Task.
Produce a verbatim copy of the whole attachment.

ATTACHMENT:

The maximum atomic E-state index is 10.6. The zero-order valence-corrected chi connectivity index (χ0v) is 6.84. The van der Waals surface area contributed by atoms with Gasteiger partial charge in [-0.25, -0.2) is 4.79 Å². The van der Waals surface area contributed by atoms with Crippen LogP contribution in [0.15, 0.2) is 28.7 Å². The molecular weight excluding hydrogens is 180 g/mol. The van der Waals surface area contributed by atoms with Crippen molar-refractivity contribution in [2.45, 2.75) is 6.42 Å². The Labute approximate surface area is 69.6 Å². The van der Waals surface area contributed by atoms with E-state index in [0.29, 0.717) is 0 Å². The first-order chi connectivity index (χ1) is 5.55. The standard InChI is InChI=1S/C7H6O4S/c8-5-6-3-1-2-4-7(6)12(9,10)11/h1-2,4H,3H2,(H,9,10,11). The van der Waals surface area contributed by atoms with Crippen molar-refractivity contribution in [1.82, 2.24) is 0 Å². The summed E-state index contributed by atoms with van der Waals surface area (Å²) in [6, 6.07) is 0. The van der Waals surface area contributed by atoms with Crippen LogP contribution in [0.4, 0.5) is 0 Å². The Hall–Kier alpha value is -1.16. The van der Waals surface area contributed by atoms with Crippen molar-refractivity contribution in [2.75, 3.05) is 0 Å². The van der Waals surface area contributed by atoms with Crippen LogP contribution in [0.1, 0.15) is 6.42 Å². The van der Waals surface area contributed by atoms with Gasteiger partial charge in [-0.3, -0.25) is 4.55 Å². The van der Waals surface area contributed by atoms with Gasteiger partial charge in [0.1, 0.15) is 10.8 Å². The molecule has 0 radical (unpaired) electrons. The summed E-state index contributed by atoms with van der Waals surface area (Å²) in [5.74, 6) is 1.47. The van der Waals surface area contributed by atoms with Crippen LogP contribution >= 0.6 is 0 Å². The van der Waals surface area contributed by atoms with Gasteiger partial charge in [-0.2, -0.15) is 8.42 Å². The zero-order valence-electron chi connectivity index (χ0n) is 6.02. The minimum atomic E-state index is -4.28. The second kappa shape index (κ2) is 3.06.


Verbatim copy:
The maximum atomic E-state index is 10.6. The zero-order valence-corrected chi connectivity index (χ0v) is 6.84. The van der Waals surface area contributed by atoms with Gasteiger partial charge in [-0.25, -0.2) is 4.79 Å². The van der Waals surface area contributed by atoms with Crippen LogP contribution in [0.15, 0.2) is 28.7 Å². The molecular weight excluding hydrogens is 180 g/mol. The van der Waals surface area contributed by atoms with Crippen molar-refractivity contribution in [2.45, 2.75) is 6.42 Å². The Labute approximate surface area is 69.6 Å². The van der Waals surface area contributed by atoms with E-state index in [0.29, 0.717) is 0 Å². The first-order chi connectivity index (χ1) is 5.55. The standard InChI is InChI=1S/C7H6O4S/c8-5-6-3-1-2-4-7(6)12(9,10)11/h1-2,4H,3H2,(H,9,10,11). The van der Waals surface area contributed by atoms with Crippen molar-refractivity contribution in [1.82, 2.24) is 0 Å². The summed E-state index contributed by atoms with van der Waals surface area (Å²) in [6, 6.07) is 0. The van der Waals surface area contributed by atoms with Crippen LogP contribution in [0.4, 0.5) is 0 Å². The Hall–Kier alpha value is -1.16. The van der Waals surface area contributed by atoms with Crippen molar-refractivity contribution in [2.75, 3.05) is 0 Å². The van der Waals surface area contributed by atoms with Crippen LogP contribution in [0.1, 0.15) is 6.42 Å². The van der Waals surface area contributed by atoms with Gasteiger partial charge in [-0.3, -0.25) is 4.55 Å². The van der Waals surface area contributed by atoms with Gasteiger partial charge in [0.1, 0.15) is 10.8 Å². The molecule has 0 radical (unpaired) electrons. The summed E-state index contributed by atoms with van der Waals surface area (Å²) in [5.74, 6) is 1.47. The van der Waals surface area contributed by atoms with Crippen LogP contribution >= 0.6 is 0 Å². The van der Waals surface area contributed by atoms with Gasteiger partial charge in [-0.2, -0.15) is 8.42 Å². The zero-order valence-electron chi connectivity index (χ0n) is 6.02. The minimum atomic E-state index is -4.28. The second kappa shape index (κ2) is 3.06.